Last week I took my cat, Finn, to the vet for his yearly wellness appointment only to return early the next morning upon discovering he had an allergic reaction to his vaccination. Sitting in the waiting room while the vet administered a Benadryl shot, I made small talk with the receptionist. With a somewhat snarky tone she said, “well, sometimes pets can sense when their owner is sensitive and then they play into it…” Nodding along politely, I thought to myself, “First of all, no. That’s not the case. Second of all, why is sensitivity always viewed as a bad thing?”
Over the last five years, I’ve been struggling with a lot of weird things with my body. If I don’t have enough water my right eye will twitch. If I wear a cross body purse over my left shoulder for hours my pectorals clamp like a vice around my clavicle. If I keep my shoulders shrugged and type with my computer on my lap, the muscles in my forearm tighten around my ulnar nerve leaving me with a condition called golfer’s elbow. I have a sensitive body. It’s been an interesting and often frustrating (and painful) journey, but what I’ve discovered is, there are two ways of looking at sensitivity.
- Negatively - My body is sensitive – meaning I am weak, fragile and delicate.
- Positively - My body is sensitive – meaning I can become very aware of what my body needs
For who knows what reason, it seems that our culture heavily tends towards negative sensitivity like the first example. Even Merriam-Webster claims the simple definition of sensitive as, “easily upset by the things people think or say about you.” But is that really what it means? I don’t think it is. I believe that sensitivity is all about awareness – and the way we respond to it is what determines whether it is positive or negative.
If I know that working at my desk and improving my posture as I type reduces stress on my forearm and decreases the painful effects of golfer’s elbow– then I can either choose to respond negatively, “UGH stupid delicate body! Why can’t I work from my comfy couch like a ‘normal’ person!!!” - OR - I can respond positively and say, “okay- this is good to know. Now that I am aware of what my body needs, I will work at my desk so my arms may become comfortable and pain-free.”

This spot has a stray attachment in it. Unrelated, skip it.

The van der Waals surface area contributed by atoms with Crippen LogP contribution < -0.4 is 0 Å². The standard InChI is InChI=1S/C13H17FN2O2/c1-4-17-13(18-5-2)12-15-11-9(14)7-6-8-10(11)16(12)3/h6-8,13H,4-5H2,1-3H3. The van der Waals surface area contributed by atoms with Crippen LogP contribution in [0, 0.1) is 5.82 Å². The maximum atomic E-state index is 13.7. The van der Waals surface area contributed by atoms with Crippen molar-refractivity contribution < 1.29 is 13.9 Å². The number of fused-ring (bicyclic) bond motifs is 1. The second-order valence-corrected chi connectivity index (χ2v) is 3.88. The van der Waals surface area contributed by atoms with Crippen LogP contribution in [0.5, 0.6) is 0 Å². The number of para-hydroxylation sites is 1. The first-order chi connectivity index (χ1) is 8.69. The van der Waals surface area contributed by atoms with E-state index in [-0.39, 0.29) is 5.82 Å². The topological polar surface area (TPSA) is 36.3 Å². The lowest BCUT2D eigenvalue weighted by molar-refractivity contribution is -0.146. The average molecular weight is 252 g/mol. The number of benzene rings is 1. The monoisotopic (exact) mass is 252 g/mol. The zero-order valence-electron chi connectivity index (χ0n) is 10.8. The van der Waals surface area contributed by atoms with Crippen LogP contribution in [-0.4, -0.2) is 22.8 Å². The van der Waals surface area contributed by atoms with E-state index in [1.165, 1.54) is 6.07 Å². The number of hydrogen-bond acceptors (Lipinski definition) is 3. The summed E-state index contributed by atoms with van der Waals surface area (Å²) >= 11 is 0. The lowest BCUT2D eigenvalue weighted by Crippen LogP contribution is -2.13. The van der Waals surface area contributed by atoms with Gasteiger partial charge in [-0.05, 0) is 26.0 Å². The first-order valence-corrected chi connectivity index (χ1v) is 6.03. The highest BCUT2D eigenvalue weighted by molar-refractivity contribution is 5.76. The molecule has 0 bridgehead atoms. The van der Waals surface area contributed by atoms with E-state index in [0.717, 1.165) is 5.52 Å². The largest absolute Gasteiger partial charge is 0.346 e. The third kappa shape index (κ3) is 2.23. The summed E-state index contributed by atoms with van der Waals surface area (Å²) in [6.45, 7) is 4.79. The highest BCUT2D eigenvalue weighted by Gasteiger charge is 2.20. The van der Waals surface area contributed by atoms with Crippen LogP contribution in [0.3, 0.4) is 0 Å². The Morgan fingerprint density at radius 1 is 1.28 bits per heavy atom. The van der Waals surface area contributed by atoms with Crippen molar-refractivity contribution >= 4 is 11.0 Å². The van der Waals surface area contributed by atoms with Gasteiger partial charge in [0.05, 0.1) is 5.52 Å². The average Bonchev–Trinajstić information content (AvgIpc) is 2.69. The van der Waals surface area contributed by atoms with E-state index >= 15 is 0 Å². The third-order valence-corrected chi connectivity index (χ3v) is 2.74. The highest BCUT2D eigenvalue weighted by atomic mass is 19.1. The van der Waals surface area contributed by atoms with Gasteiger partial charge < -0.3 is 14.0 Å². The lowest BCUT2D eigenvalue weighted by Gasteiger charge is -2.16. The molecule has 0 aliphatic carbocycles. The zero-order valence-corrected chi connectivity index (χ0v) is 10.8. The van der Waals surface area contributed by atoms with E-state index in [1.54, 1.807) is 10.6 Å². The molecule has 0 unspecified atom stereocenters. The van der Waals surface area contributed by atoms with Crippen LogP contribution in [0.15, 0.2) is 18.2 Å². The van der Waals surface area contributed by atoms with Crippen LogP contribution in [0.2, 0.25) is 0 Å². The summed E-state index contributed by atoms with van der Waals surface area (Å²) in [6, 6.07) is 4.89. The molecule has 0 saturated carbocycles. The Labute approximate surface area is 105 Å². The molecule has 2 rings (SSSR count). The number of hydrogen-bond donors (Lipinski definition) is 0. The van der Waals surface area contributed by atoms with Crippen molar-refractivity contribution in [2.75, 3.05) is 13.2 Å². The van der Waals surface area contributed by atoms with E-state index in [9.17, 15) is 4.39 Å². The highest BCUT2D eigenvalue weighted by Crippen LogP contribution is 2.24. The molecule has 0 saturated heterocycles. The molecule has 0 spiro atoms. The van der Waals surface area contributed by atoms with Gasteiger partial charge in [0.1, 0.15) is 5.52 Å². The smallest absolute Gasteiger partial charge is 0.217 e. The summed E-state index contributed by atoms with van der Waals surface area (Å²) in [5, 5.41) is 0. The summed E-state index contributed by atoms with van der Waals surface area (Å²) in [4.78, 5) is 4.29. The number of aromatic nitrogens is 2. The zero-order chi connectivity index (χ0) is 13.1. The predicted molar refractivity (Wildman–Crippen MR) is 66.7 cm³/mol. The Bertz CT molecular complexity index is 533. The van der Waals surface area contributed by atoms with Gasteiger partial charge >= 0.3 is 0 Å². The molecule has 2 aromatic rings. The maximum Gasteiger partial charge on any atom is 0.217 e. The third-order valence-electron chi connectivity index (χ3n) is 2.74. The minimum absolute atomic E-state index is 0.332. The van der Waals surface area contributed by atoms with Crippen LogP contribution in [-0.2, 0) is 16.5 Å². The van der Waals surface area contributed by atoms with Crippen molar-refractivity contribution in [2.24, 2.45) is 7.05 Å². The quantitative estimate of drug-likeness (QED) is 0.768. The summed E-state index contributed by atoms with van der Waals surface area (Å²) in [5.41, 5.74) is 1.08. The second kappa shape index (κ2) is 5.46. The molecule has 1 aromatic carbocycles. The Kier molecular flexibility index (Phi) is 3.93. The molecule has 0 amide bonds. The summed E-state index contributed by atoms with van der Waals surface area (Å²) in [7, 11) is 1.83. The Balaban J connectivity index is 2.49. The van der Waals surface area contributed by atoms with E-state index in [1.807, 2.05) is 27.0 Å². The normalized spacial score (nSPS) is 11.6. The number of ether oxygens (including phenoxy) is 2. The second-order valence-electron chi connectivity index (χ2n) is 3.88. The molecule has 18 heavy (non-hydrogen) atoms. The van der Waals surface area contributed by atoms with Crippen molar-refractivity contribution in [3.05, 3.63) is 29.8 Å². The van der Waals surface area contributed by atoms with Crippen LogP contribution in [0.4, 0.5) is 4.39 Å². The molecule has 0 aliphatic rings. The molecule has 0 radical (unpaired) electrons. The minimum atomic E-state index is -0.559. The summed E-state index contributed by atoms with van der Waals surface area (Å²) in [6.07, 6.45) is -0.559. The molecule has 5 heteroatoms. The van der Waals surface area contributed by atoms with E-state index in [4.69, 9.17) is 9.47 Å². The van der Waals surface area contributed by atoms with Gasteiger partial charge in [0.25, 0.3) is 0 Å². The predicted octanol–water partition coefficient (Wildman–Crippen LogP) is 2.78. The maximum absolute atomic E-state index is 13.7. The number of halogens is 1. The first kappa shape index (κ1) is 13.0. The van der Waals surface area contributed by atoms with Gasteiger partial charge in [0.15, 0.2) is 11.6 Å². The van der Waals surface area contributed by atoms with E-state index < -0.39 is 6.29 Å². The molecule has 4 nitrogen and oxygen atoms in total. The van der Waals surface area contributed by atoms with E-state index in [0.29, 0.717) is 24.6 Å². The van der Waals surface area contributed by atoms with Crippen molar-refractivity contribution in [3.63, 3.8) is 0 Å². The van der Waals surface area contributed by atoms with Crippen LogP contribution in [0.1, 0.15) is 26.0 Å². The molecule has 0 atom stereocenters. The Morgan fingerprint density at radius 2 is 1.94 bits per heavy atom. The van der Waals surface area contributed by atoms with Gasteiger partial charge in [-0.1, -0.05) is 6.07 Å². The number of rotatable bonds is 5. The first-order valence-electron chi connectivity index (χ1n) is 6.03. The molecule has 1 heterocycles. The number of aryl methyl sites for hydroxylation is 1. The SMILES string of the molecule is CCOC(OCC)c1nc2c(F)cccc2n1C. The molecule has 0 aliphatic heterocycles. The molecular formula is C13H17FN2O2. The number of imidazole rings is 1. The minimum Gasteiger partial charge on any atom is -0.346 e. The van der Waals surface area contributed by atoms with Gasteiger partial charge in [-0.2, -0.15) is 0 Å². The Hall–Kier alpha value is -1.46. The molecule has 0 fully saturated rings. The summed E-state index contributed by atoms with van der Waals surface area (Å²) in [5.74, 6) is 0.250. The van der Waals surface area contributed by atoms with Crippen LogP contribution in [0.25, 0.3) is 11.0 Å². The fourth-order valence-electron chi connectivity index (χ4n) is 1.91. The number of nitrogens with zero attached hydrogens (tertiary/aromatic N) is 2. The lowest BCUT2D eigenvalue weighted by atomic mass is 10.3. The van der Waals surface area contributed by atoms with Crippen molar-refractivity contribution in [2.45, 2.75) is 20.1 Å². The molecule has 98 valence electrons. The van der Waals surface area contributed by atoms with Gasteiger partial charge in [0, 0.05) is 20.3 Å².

Right now, I am clinging to positive sensitivity; partly because I don't want to be frustrated all the time, but mostly because I think it’s incredibly powerful. Being more aware of my body has given me a unique opportunity to learn how to strengthen it in the way that it needs. And the same goes in relation to others. The more sensitive I am to others’ feelings, the better I can decipher when my sister needs an extra hug, a glass of wine, or an appropriately timed gut-wrenching laugh.
I don't think the word "sensitive" deserves the negative vibe that follows it around. I'd love to free it from its shadow and shed some light on its power because whether we allow it to be a weakness or a strength is completely up to us. Instead of feeling judged by the vet tech, next time I want to respond with gratitude and say, “aww thank you – you are so right! I am sensitive! I am very aware of my sweet kitty and how he’s feeling. I know him so well that I knew he was sick and needed to come in.” Sensitivity isn't something to be ashamed of, it's an attribute to be proud of.
If you, like me, consider yourself sensitive – rock on. That means you are aware of yourself – you understand what makes you tick, you know what makes you happy – and my guess is, you’re pretty good at reading people. Own that and use it for good. Together, let’s transform sensitivity and use it to be better lovers of ourselves and others.